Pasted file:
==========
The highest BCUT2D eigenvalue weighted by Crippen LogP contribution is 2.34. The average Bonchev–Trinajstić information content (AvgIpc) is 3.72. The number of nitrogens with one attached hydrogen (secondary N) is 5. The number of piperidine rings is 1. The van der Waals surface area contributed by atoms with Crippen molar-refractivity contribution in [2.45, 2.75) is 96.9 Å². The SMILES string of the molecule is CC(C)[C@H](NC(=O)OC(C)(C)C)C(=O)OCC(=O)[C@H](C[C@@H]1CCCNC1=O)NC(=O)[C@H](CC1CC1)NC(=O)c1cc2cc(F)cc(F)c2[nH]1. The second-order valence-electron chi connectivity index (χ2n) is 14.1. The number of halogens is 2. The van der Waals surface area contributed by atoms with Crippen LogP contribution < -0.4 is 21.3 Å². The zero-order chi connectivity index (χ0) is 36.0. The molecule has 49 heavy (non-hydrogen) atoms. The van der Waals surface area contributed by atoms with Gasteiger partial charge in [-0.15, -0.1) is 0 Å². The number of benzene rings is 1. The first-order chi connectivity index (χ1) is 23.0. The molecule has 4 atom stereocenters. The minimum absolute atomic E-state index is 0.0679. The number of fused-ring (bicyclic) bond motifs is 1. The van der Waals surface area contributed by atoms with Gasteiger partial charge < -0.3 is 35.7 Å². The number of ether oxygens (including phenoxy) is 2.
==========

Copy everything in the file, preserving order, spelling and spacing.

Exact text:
The highest BCUT2D eigenvalue weighted by Crippen LogP contribution is 2.34. The average Bonchev–Trinajstić information content (AvgIpc) is 3.72. The number of nitrogens with one attached hydrogen (secondary N) is 5. The number of piperidine rings is 1. The van der Waals surface area contributed by atoms with Crippen molar-refractivity contribution in [2.45, 2.75) is 96.9 Å². The SMILES string of the molecule is CC(C)[C@H](NC(=O)OC(C)(C)C)C(=O)OCC(=O)[C@H](C[C@@H]1CCCNC1=O)NC(=O)[C@H](CC1CC1)NC(=O)c1cc2cc(F)cc(F)c2[nH]1. The second-order valence-electron chi connectivity index (χ2n) is 14.1. The number of halogens is 2. The van der Waals surface area contributed by atoms with Crippen LogP contribution < -0.4 is 21.3 Å². The zero-order chi connectivity index (χ0) is 36.0. The molecule has 49 heavy (non-hydrogen) atoms. The van der Waals surface area contributed by atoms with Gasteiger partial charge in [-0.15, -0.1) is 0 Å². The number of benzene rings is 1. The first-order chi connectivity index (χ1) is 23.0. The molecule has 4 atom stereocenters. The minimum absolute atomic E-state index is 0.0679. The number of fused-ring (bicyclic) bond motifs is 1. The van der Waals surface area contributed by atoms with Gasteiger partial charge < -0.3 is 35.7 Å². The number of ether oxygens (including phenoxy) is 2.